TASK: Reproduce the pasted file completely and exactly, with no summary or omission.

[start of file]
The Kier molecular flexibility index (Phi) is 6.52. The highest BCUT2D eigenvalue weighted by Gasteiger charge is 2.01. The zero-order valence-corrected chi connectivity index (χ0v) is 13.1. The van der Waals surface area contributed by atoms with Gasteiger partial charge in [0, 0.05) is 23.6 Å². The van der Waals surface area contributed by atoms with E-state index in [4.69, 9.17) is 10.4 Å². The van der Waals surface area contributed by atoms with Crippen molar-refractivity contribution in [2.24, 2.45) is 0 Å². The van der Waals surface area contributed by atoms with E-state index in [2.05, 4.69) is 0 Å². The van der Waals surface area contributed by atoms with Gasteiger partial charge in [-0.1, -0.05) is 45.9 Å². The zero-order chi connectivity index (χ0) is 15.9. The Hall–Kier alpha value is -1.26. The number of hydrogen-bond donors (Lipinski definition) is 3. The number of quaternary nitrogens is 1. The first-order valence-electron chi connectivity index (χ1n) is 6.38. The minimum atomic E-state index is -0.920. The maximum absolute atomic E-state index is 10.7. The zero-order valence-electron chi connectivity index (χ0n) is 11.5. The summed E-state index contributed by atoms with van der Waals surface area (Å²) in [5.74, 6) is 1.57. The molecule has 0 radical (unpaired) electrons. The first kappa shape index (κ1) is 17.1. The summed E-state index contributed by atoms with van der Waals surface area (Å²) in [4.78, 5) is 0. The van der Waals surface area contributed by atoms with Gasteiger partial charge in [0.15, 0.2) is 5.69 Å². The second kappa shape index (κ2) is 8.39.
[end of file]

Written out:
The Kier molecular flexibility index (Phi) is 6.52. The highest BCUT2D eigenvalue weighted by Gasteiger charge is 2.01. The zero-order valence-corrected chi connectivity index (χ0v) is 13.1. The van der Waals surface area contributed by atoms with Gasteiger partial charge in [0, 0.05) is 23.6 Å². The van der Waals surface area contributed by atoms with E-state index in [4.69, 9.17) is 10.4 Å². The van der Waals surface area contributed by atoms with Crippen molar-refractivity contribution in [2.24, 2.45) is 0 Å². The van der Waals surface area contributed by atoms with E-state index in [2.05, 4.69) is 0 Å². The van der Waals surface area contributed by atoms with Gasteiger partial charge in [-0.1, -0.05) is 45.9 Å². The zero-order chi connectivity index (χ0) is 15.9. The Hall–Kier alpha value is -1.26. The number of hydrogen-bond donors (Lipinski definition) is 3. The number of quaternary nitrogens is 1. The first-order valence-electron chi connectivity index (χ1n) is 6.38. The minimum atomic E-state index is -0.920. The maximum absolute atomic E-state index is 10.7. The zero-order valence-electron chi connectivity index (χ0n) is 11.5. The summed E-state index contributed by atoms with van der Waals surface area (Å²) in [5.74, 6) is 1.57. The molecule has 0 radical (unpaired) electrons. The first kappa shape index (κ1) is 17.1. The summed E-state index contributed by atoms with van der Waals surface area (Å²) in [4.78, 5) is 0. The van der Waals surface area contributed by atoms with Gasteiger partial charge in [0.15, 0.2) is 5.69 Å². The second kappa shape index (κ2) is 8.39.